I know, I know. We’re all tired of COVID but it’s safe to say that we will have to live with the impact of COVID on our supply chains for a very long time. And prudent Supply Chain/Sourcing professionals are quickly realizing that these changes are going to be much more lasting and have started adjusting their strategies accordingly. I was recently talking to a Director from a prospect (Hi K.S.) who admitted that because they had the least amount of disruption in their supply chain, they gained a competitive advantage and market share during the last 18 months. We held a Chief Procurement/Supply Chain Officers meeting in April of 2020 and here are some of the slides from then:
This a real oldie but goodie slide and it keeps on staying relevant. What we said in 2020 and way back is still true. Many challenges that we try to manage risk around are Predictable and Inevitable. The impact of Hurricane Ida was terrible and totally Predictable. However, the loss of life along the gulf shore was remarkable because this time they had built a robust levee system around NOLA and it held. We had finally learned that hurricanes were going to keep coming and they were going to continue to be more intense. Watch for a similar response along the East Coast soon.
Another slide from the summit was this one:
Unfortunately, what we said in this slide has also held true mostly. Let’s look at each quadrant. The entire top left has come to pass. While our anxiety level may have come down momentarily, with the current surge, we’re right back in it? What is also remarkable is the increasing collaboration between organizations, their suppliers and their customers. We keep hearing of many initiatives including all three and hope to have a success story to write about in the near future. Bottom left is the same.
I think you would agree that the top right has also held true. Remote work is now routine. Telehealth has gained a strong foothold – even with consumers. Quick call to check in, get medicines updated and no waiting in the doctor’s office surrounded by sick people and hoping you can make it out of there in less than an hour (good luck.
Almost the entire bottom right is also still relevant. Health care capacity was not and is not close to meeting surge demand. WE HAVE ALREADY RUN OUT OF HEALTHCARE CAPACITY!! And if that’s true in the US, imagine what it looks like across the world. It’s a classic supply chain problem of surge capacity? Wedding venues are now booked through 2023 which is nothing but the pent-up demand. Weddings booked a few months ago are now being cancelled and will continue to do so putting even more pressure. The price of chicken wings at a reception was $6 PER WING! That probably has more to do with a shortage of chicken wings (is the world even worth living in if you can’t have wings???) and you’ll be hearing more about that soon from us. We refuse to stay quiet on this issue.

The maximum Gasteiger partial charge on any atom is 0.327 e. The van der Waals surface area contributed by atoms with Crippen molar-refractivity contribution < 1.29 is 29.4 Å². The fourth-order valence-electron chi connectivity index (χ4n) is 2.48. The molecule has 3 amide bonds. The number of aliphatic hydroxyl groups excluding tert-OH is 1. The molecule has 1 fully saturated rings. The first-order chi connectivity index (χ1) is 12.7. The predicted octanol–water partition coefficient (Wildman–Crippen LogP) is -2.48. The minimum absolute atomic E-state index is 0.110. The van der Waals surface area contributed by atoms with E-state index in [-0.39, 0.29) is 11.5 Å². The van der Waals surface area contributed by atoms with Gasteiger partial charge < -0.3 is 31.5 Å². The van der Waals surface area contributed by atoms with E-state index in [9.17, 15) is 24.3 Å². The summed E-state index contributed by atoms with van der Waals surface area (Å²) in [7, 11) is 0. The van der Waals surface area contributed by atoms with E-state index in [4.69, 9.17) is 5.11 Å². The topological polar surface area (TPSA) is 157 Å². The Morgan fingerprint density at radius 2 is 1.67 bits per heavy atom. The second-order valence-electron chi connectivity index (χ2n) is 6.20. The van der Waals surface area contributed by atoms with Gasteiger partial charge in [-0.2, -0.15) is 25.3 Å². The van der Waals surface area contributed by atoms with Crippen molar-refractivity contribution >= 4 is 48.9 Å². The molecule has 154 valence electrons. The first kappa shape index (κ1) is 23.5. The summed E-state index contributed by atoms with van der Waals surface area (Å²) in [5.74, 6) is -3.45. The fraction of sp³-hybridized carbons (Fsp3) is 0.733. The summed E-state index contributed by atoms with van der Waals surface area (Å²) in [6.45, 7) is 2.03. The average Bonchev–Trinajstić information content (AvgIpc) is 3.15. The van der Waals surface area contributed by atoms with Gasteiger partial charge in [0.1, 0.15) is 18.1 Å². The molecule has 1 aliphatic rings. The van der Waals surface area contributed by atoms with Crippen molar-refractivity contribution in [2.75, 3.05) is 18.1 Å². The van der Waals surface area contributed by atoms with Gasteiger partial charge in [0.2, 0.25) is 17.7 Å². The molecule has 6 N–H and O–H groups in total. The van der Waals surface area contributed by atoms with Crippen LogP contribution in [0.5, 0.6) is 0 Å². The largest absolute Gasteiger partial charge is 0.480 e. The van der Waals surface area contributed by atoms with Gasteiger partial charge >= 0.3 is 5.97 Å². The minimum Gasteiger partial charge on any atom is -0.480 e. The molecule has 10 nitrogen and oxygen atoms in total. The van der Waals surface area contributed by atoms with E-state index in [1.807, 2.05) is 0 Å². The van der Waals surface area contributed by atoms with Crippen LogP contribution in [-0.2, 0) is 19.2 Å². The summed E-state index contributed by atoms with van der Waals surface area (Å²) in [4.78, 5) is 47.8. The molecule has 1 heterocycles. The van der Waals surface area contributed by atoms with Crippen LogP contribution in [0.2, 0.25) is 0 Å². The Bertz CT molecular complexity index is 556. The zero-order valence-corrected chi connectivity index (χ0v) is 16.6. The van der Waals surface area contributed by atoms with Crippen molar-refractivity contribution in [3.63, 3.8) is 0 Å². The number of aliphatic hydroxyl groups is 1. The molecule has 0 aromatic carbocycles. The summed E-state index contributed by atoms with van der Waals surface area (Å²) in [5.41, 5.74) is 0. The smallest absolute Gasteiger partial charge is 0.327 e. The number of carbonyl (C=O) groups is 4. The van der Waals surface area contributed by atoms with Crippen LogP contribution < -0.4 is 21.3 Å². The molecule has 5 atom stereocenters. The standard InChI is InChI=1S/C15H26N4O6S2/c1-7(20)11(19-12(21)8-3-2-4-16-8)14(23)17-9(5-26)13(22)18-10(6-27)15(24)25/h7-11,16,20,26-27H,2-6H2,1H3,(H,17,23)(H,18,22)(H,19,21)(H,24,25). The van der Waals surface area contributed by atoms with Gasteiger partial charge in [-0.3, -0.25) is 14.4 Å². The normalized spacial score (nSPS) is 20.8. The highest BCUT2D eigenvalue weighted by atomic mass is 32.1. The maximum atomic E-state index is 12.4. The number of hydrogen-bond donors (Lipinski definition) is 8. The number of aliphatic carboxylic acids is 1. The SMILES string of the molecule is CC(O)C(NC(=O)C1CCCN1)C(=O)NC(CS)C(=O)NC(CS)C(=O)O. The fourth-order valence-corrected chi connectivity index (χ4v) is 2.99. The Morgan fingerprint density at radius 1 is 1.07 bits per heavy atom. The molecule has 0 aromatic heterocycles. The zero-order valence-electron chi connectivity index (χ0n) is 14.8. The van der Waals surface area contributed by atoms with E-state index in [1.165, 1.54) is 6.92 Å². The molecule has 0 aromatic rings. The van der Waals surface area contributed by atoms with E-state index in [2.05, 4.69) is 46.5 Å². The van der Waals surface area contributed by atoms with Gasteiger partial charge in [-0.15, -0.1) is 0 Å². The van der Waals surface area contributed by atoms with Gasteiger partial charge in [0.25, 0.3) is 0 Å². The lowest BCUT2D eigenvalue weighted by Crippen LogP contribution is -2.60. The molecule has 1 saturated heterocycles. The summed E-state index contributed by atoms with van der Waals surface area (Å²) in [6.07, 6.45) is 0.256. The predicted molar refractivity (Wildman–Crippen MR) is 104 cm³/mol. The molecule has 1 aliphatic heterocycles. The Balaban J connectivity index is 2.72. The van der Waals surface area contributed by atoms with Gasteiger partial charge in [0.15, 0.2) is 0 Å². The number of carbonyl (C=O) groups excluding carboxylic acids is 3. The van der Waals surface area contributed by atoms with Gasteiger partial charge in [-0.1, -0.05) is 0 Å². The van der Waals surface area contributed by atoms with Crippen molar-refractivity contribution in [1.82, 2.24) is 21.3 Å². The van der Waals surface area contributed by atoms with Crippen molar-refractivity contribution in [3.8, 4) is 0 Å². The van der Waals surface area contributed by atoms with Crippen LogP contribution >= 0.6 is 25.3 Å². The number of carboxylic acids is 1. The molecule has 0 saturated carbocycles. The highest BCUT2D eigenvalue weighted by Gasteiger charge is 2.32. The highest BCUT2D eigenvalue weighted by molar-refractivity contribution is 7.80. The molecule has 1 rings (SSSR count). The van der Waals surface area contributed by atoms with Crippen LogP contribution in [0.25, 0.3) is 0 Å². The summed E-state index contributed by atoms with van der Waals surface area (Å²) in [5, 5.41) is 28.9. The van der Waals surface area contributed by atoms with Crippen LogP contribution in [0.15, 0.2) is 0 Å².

Here’s another interesting slide:
And this we can personally attest is true. We have had to incorporate a number of these for every single client since and even prospects like the one I mentioned above who have already started looking at their supply chain and Value Drivers differently. The collaborative behavior I was talking about above is where our client is collaborating with their customer and their suppliers to move production out of China because geographical dispersion has become a key risk mitigation strategy for them. Having multiple suppliers who are geographically concentrated is no longer a viable strategy even though it may be the lowest TCO. And by the way, that is exacerbated when you start to factor in climate change.
While we take no pleasure in claiming how right we were in April 2021, we do want to emphasize that those that are moving faster than others are creating true competitive advantage for their company through their Supply Chain/Sourcing function and are being recognized by it – and about frigging time too (pardon my Hindi) 😊
Latest posts by Dalip Raheja (see all)
- Category Management – COVID is Now Normal for Supply Chains - September 9, 2021
- Category Management: Supply Chain Resiliency or What Did the Camel Have for Lunch? - August 19, 2021
- Category Management: The Absolutely, Positively Most Critical Step – Bar None - August 5, 2021